Removing Abandoned Traps & Saving Animals in the Wild!

Crab trap removal is dirty work!

This past Saturday, a group of Houston Zoo staff and other community volunteers got together at Fort Anahuac Park for the annual Galveston Bay Foundation (GBF) Abandoned Crab Trap Removal. As a first-timer myself, I wasn’t sure exactly what to expect – except that we would get dirty – and, boy, did we get muddy!

We all arrived in Anahuac bright and early Saturday morning to get started on the boot-stompin’ fun. The first boats went out – a couple of Zoo volunteers were lucky enough to join on an airboat – to collect any abandoned crab traps in the bay. When the first few boats returned to the dock, they were STACKED with traps. Volunteers (including myself) helped to get them off of the boats, and then the real fun began. First we checked each trap to see if any animals were left inside – sometimes a crab was removed to be returned to the water – then we stomped! Imagine Lucy from “I Love Lucy” stomping the pool of grapes – that was us, except with crab traps. Talk about fun!

Once they were crushed, the crab traps were put into a large dumpster that would later be sent to a recycling center.

The Chamber County Sheriff’s Department was also helping to retrieve abandoned crab traps this weekend, and I had a chance to ride out in an airboat with a couple of the officers. What a great experience! We rode around for a while before we found our first buoy; I watched as Officer Chris worked to get the first trap out of the water. We rode around a bit more until we found a group of about 6-8 buoys floating in the bay. This go-around, I pitched in, and let me tell you – pulling abandoned traps from the muddy bay is no easy task! Once we cleared the area, it started to rain so we decided to head back to shore with the traps we had collected.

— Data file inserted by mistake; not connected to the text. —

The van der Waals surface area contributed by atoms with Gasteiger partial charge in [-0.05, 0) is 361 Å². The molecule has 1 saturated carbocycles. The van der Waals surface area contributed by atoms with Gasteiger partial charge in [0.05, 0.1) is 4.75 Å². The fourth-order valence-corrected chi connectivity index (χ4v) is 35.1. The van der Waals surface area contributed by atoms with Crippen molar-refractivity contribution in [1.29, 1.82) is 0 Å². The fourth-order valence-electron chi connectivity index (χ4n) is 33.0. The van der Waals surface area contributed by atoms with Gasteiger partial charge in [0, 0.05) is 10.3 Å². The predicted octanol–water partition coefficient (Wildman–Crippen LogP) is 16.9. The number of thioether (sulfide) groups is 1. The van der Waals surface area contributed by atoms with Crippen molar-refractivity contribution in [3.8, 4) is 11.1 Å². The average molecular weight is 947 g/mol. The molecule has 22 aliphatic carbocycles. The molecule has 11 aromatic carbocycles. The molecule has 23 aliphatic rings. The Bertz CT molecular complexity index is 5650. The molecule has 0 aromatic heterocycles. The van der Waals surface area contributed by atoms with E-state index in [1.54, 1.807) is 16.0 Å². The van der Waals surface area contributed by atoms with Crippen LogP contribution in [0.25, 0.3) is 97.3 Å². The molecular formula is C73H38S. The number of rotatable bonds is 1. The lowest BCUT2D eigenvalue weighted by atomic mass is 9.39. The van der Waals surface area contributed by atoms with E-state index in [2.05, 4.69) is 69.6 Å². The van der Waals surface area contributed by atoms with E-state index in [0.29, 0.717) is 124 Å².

Hitchin' an airboat ride with the Chamber County Sheriff Department
Hitchin’ an airboat ride with the Chamber County Sheriff’s Department
Our rescued snow goose!
Our rescued snow goose!

Along the way, however, we saw a lone bird swimming in the bay, not looking so well. We rode next to the bird and saw her wing looked broken. Of course we couldn’t leave her there alone, so we got her out of the water and brought her back to safety on the shore. Luckily for us, one of the Zoo’s veterinarians was on-site and confirmed the bird’s wing was in need of repair. So, we arranged a ride for our rescued snow goose out to the Wildlife Center in Houston where she is currently receiving medical care.

Not only did we rescue a snow goose, we also saved about a dozen blue crabs and a mullet from the traps. And by the end of the day, we removed 147 abandoned crab traps from the bay!

Why did we get together for this event, you ask? Sometimes crab traps are abandoned in the bay – due to the changing tides or simply forgotten. When left in the waters, they can unintentionally harm aquatic species such as crabs, turtles, birds and even river otters. Every year, the Texas Parks and Wildlife Department closes crabbing in Texas waters for a 10-day period, in which volunteers are allowed to remove these littered traps. Since 2002, volunteers have recovered nearly 28,000 traps!

The Houston Zoo staff and volunteers at this year's crab trap removal. What a great group!
The Houston Zoo staff and volunteers at this year’s crab trap removal. What a great group!

Want to get involved? Join the Galveston Bay Foundation next year for the 2016 Abandoned Crab Trap Removal. Check their website for updates:  We look forward to seeing you there!

And, remember every time you visit the Houston Zoo, you help us save animals in the wild!

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